"For the most part, this means that the Wii U is under-powered compared to the seven-year-old Xbox 360 and the six-year-old PS3," VentureBeat wrote of the clock speed finding (with a few caveats). "One would have at least hoped for tech that surpassed current consoles, even if only by a small margin," a Forbes writer declared. "I honestly can’t believe what I’m reading here," a GamingBolt writer hyperventilated. Discussions on countless message boards and online forums are even more hyperbolic concerning the importance of the clock speed comparison.

Of course, comparing two consoles with vastly different architectures and internal chips is not nearly as simple as just seeing which one has the higher clock speed. Things like the number of computer instructions per clock cycle, the bandwidth of the RAM bus, and the overall efficiency of the architecture are at least as important as the raw clock speed at which a processor runs.

So how does the Wii U measure up when all that is taken into account? It's a bit unclear. In further tweets, Martin suggests that comparing the Wii U to older HD systems is like comparing a Pentium 4 to a Pentium 3. While the Pentium 4 was capable of much higher clock speeds than its predecessor, the Pentium 3 was much more efficient when running at the same clock speed.

Similarly, the Wii U's support for out-of-order execution and its shorter pipeline lets it operate more efficiently, doing more per clock cycle than systems like the PS3 and Xbox 360, Martin says. Then again, Martin also points to a lack of hardware threading and "weak SIMD" on the Wii U that hurt that relative clock-to-clock performance.

Rather than comparing numbers, though, it's sometimes better to just see how two systems handle the processing required for the same game. On that score, my basic tests of the console using a bunch of Wii U ports found them to be graphically indistinguishable from the PS3 and Xbox 360 games they were based on, with comparable fidelity and smoothness. More detailed examinations of the Wii U's launch ports found graphical performance that was comparable to that of other systems, though not really improved over the previous versions. Those examinations suggest that the Wii U's relatively beefy (for a console) 1GB of game RAM and powerful graphics processor are being held back by a relatively weak CPU and slow RAM bus, creating a system that is basically the processing equal of the PS3 and Xbox 360, thus far.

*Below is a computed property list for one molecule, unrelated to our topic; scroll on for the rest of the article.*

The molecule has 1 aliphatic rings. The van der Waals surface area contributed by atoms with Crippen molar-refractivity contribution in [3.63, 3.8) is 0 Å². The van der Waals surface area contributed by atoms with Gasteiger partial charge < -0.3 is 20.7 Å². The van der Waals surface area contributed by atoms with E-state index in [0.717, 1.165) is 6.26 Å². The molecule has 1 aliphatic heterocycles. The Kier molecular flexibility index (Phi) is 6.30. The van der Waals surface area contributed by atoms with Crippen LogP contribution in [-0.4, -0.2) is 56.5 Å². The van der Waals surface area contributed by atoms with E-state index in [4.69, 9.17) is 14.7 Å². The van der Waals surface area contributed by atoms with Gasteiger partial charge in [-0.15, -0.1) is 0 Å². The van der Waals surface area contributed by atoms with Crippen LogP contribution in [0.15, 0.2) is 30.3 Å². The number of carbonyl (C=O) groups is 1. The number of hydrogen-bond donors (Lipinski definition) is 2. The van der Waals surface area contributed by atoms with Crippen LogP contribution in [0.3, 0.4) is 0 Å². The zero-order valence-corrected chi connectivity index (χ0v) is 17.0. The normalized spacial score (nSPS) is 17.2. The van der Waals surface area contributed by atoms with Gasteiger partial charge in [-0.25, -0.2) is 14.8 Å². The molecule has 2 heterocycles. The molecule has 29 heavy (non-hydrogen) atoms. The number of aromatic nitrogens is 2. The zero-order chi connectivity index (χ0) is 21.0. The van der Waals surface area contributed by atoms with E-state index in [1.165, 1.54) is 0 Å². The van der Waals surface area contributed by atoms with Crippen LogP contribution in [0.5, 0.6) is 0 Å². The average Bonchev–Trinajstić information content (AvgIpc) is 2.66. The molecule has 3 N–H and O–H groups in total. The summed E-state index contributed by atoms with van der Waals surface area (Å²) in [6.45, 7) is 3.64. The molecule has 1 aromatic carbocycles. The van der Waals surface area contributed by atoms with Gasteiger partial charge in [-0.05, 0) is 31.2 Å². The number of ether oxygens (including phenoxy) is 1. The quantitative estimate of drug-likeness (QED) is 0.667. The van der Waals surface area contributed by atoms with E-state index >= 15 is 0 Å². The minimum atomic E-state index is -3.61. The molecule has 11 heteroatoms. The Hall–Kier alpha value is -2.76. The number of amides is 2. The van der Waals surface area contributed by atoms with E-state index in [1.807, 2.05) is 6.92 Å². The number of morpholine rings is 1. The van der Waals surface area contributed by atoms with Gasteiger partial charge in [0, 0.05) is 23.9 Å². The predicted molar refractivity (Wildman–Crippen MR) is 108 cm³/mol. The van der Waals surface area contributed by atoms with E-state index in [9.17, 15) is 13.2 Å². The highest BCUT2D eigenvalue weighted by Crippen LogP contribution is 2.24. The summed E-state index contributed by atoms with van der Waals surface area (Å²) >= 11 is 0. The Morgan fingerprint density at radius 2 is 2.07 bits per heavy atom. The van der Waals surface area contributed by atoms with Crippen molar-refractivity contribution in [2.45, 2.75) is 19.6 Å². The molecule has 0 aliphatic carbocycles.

Of course, these are launch-day ports of games originally designed for other systems, so rushed developers may not have had the time to devote to substantially tuning and improving the performance for the Wii U hardware. In general, graphical fidelity and observable performance of a system's games only improves as the system gets older and developers get a better handle of how to best tailor their games to its specific hardware.

Still, it doesn't speak well of the Wii U's processing power that we have yet to see a game that really performs markedly better than anything we've seen on other current consoles. If the system can't manage that feat, it risks being quickly overshadowed by much more powerful hardware expected from Sony and Microsoft in the next year or so.

Regardless, one thing is clear in all of this: those pointing to clock speed as the end-all, be-all proof that the Wii U is not powerful enough are not considering the whole picture. As Martin himself tweeted, "So yes, the Wii U CPU is nothing to write home about, but don't compare it clock per clock with a 360 and claim it's much worse. It isn't."

http://arstechnica.com/gaming/2012/11/why-you-cant-read-too-much-into-the-wii-us-slow-clock-speed/

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^^^

So, in other words, the Wii U is not worse than your 7 year-old XBox...but it's not better either.

That's not good news for Wii fans, Av.

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no, it's better, we just don't know by how much yet, because there are no games maxing it out to compare against. if the launch titles are on par (or in some cases, better) than last gen, it only going to get better as devs get used to the system.